Disclaimer: I do not own Glee or any of its characters; Ryan Murphy and Co. hold that honor. I Have Nothing belongs entirely to Whitney Houston and her associates. I'm simply writing this for fun, not profit.
"Why aren't you giving him this speech?"
"I'm not giving him this speech because Santana's already taking care of it."
I'd rather be alone then unhappy.
My fist connects with the red canvas with a muted thud, sweat dripping off my forehead. It's late to be practicing - almost six in the afternoon - but I can't bring myself to stop. Not until the look of devastation on Kurt's face vanishes from my mind. I walked into the choir room wanting him to finally see what he had done, to understand that something was wrong. I left knowing that I'd gone too far. A private conversation with him hadn't been enough for him to recognize the severity of the situation, but a condemnation in front of his friends - hell, his family - had been more than enough. Too much.
You messed up.
I let out a grunt of frustration as I punch the bag again. It doesn't even rattle on its hinges, ready to take any blow that I can throw at it. My hands ache with each consecutive impact but I can't stop.
All I can see is Kurt's face, morphing from disgusted and exasperated to horrified and disbelieving. Not the same as last night. That was different. Then his disbelief was genuine, his horror stemming from it. He didn't believe then that I was capable of being upset over something as innocuous as a few texts. Now he knew, and he saw what I had seen the moment that I read Chandler's text.
With a snarl, I rip off my gloves, my aching hands momentarily soaking in the cool locker room air before connecting with the punching bag. Pain explodes in them, but it feels good because it's a pain that I can see and feel and fix. For a moment, it even whites out the agony of the intangible knife lodged in my chest, wrenched into place by four simple words.
You like this guy.
I pant and shiver and fall back onto the bench in exhaustion, unable to force my muscles to cooperate. It's been too long and too hard to quit and keep going; the second my momentum falters, I crumple. I halfheartedly peel the red-stained cloth off my hands, hunched over until I'm almost bent double, trying to catch my breath. My vision is spotty and my hands are shaking but I chuckle mirthlessly in relief as the image fades, Kurt's image disappearing from my mind's eye at last. All I can see is the gray tile below and the wooden bench beneath me, a line of red lockers standing at attention down the hall. The distant hoots of football players finishing up one of their practices draws me partially from my reverie even as fatigue threatens to drag me to the floor.
Sluggishly, I toss the bloody cloths into my open duffel bag, kicking my boxer gloves in after them. My mind feels heavy and blank as I stand, my arms hanging limply at my side, hours of cumulative sweat clinging to my back. I saunter over to the stalls and peel off my shirt with the same mechanical precision, tossing it onto the edge and shucking off my pants and boxers in one quick movement. The hot water burns against the open scrapes on my knuckles but relieves some of the aching pressure against my back and shoulders, steam pouring out around me. I crank up the nozzle until it's almost scalding, standing until the spray and letting it wash away my efforts from the past four hours.
Sighing, I jolt in surprise when a sharp, dry voice says, "I don't care what Hummel did, you and him need to get your crap together so that we can win nationals."
Turning to face the intruder, I blink in surprise. "Santana?" I belatedly turn off the shower head, grabbing a towel and wrapping it around my waist. She rolls her eyes at the gesture.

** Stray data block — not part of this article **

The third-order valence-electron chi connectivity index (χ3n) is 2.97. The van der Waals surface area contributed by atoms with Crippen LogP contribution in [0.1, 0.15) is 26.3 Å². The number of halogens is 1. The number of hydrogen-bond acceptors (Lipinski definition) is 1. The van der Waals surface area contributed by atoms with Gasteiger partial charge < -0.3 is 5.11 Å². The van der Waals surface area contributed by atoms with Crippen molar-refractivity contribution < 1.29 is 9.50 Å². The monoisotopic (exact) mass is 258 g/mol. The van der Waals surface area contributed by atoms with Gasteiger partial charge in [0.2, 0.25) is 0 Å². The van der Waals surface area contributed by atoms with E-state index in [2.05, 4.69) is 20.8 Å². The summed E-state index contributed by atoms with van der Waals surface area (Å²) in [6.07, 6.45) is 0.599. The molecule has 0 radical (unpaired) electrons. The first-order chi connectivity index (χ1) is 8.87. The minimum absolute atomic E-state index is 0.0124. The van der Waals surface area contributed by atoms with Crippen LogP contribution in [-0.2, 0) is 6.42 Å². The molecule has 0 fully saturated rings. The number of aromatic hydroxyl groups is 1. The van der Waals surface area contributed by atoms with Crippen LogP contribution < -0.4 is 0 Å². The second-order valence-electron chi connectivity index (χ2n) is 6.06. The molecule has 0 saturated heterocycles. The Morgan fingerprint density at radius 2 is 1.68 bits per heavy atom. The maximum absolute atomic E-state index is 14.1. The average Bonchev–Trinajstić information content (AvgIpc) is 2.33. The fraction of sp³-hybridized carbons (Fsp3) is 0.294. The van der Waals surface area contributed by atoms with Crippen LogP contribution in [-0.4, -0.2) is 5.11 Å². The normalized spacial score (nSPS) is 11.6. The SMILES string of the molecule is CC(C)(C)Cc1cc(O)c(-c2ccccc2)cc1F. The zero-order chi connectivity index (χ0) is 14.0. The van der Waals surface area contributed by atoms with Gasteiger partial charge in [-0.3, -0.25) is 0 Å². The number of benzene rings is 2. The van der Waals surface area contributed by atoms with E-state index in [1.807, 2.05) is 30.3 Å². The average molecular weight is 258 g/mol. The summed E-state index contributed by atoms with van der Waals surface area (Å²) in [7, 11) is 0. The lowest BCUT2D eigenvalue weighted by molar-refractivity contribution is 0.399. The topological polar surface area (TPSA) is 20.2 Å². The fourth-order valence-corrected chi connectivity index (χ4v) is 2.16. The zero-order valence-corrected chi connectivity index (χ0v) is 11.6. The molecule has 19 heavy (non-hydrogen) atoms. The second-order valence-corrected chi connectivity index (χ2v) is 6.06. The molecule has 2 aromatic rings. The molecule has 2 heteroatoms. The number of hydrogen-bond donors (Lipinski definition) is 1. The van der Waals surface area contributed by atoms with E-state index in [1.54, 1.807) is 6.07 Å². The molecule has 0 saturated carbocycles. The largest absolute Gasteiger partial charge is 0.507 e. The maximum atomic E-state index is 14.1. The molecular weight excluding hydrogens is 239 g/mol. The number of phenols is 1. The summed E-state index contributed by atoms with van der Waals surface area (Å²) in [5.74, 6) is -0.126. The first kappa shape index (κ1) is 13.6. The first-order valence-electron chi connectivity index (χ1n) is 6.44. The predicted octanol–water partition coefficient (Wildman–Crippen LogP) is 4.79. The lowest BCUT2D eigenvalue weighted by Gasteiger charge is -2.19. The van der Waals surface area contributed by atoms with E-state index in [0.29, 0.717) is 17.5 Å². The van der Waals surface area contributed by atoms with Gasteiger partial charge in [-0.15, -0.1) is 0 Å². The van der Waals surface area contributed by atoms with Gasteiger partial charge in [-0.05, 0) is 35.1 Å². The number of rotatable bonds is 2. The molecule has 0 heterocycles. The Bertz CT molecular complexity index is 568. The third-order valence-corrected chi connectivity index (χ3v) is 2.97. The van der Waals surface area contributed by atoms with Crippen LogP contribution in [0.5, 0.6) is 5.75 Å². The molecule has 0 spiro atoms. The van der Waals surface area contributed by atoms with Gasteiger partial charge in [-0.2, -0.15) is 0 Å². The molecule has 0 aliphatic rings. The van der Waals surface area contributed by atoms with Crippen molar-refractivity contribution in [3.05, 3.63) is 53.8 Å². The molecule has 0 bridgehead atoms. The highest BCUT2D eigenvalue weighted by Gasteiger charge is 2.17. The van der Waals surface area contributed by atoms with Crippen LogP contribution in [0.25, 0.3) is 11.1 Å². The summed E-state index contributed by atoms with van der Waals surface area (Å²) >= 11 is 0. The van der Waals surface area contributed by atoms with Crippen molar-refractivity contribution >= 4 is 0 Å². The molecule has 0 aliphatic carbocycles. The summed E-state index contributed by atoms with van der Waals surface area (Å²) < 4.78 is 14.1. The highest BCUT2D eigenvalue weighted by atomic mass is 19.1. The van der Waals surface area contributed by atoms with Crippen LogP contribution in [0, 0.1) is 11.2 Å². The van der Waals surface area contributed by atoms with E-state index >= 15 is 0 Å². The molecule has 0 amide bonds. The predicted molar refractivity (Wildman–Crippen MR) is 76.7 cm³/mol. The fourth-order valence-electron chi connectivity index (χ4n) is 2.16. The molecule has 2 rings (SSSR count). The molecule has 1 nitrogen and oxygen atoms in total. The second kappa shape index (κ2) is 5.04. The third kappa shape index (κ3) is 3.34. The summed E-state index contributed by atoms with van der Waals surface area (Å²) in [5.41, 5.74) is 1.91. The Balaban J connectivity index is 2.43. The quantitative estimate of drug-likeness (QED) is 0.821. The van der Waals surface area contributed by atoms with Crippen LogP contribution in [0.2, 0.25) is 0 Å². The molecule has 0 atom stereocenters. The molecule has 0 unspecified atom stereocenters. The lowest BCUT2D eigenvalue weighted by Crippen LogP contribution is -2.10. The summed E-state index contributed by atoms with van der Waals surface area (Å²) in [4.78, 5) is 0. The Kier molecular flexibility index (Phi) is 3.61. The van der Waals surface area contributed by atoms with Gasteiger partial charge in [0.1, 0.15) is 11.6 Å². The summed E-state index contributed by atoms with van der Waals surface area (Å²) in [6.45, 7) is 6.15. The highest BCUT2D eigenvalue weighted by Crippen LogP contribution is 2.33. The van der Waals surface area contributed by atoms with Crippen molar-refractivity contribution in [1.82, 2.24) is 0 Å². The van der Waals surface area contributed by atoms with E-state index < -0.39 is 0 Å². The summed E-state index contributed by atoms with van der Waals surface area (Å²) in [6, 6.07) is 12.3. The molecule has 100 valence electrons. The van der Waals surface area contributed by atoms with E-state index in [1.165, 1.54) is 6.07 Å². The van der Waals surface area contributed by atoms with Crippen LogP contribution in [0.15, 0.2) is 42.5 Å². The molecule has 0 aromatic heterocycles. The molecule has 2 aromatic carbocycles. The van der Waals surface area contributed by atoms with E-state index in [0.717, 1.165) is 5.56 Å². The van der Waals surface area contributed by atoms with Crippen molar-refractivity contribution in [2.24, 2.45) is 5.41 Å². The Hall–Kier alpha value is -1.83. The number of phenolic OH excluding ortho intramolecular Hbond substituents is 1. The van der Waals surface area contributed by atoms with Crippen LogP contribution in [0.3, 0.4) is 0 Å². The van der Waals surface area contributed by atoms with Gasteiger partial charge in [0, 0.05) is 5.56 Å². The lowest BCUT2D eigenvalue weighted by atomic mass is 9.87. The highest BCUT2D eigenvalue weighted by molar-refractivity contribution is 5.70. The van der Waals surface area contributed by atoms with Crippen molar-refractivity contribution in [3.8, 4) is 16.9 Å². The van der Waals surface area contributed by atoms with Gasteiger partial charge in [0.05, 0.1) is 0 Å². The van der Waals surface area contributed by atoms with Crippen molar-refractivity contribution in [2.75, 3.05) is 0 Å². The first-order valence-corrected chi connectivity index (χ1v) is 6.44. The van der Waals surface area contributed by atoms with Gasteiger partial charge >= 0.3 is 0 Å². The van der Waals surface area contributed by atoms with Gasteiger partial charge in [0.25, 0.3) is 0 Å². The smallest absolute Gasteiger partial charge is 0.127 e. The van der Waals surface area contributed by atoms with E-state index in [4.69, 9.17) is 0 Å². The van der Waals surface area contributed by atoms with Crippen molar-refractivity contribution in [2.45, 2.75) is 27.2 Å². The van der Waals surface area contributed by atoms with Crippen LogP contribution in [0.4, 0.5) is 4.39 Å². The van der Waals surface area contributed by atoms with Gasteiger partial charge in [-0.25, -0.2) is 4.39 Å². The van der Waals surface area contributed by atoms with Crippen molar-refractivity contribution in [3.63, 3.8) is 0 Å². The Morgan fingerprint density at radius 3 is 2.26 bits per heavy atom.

"Trust me, hobbit, I've seen plenty of man parts."
"What are you doing here?"
"I'm here because you two need to stop fighting. And since both of you are acting like prissy puppies, it's time for a Snix intervention."
I bristle at the comparison, stepping out of the stall and grabbing my stuff with one hand, keeping another on the towel as a precautionary gesture. "I appreciate your concern, but Kurt and I can handle it," I say, walking towards my bag.
"That's exactly what it looked like you were doing earlier," she agrees in the same biting, sarcastic tone. "I always sing a song about cheating to my exes to win them back over. Which, by the way, I thought it was very sweet of you to dedicate a song to the entire Glee club."
"That was a mistake," I admit hollowly, tossing the dirty clothes in the bag and pulling out a fresh set from my locker. I tug on a shirt, hastily pulling on a fresh pair of boxers and sweat pants when she rolls her eyes and turns around obligingly. "Why do you care?" I ask as I toss the towel in a hamper.
She turns around and stares at me blankly. "I don't."
I pause in the process of zipping my bag, wrong-footed. "So you're here to - "
"I'm here to tell you that if you do care, you better make your move soon."
"I already did," I point out quietly.
Santana shakes her head, stepping forward until she's barely three feet away. "If that's the last move that you're going to make, then you've already broken up with him."
"It's your choice whether you and Hummel get back together," she says simply. "It's still your move."
I open my mouth to say something, trying to find words. "Do you really think he'll listen?" I ask quietly.
"I think," she says, stepping forward and taking my left hand, ignoring my grunt of protest as she wraps it in a fresh cloth, "it's your turn to listen."
I stare at her hands as she wraps mine quickly, stepping back when she's done.
"What if he doesn't want to talk any more?" I ask.
"Then he's done with you. Simple as that."
Shaking my head, I pick up my duffel bag, slinging it over one shoulder and wincing at the strain. "So, I have to wait?"
"You have to be ready," she corrects, her voice oddly soft. Then, rolling her eyes and making a dismissive gesture, almost as though to erase the momentary breach in her sharp demeanor: "Britt and I have our rough patches, too, but we always get through them. Just because you and Hummel have finally realized that you're not perfect, doesn't mean this is the end of your great, gay, fairy-tale romance."
I wrinkle my nose at the analogy.
"Give him time," she says, turning away from me and walking towards the door, "if he responds, then you two can be sickeningly in love again, and if he doesn't, then you can stop trying to get back what you'll never have."
I listen to the empty thud as the door shuts behind her, absently wondering why she knew to come down here. Why she wanted to find me here.
Looking down at my hands, I shake my head and follow her. She's already long out of sight by the time I pry open the door.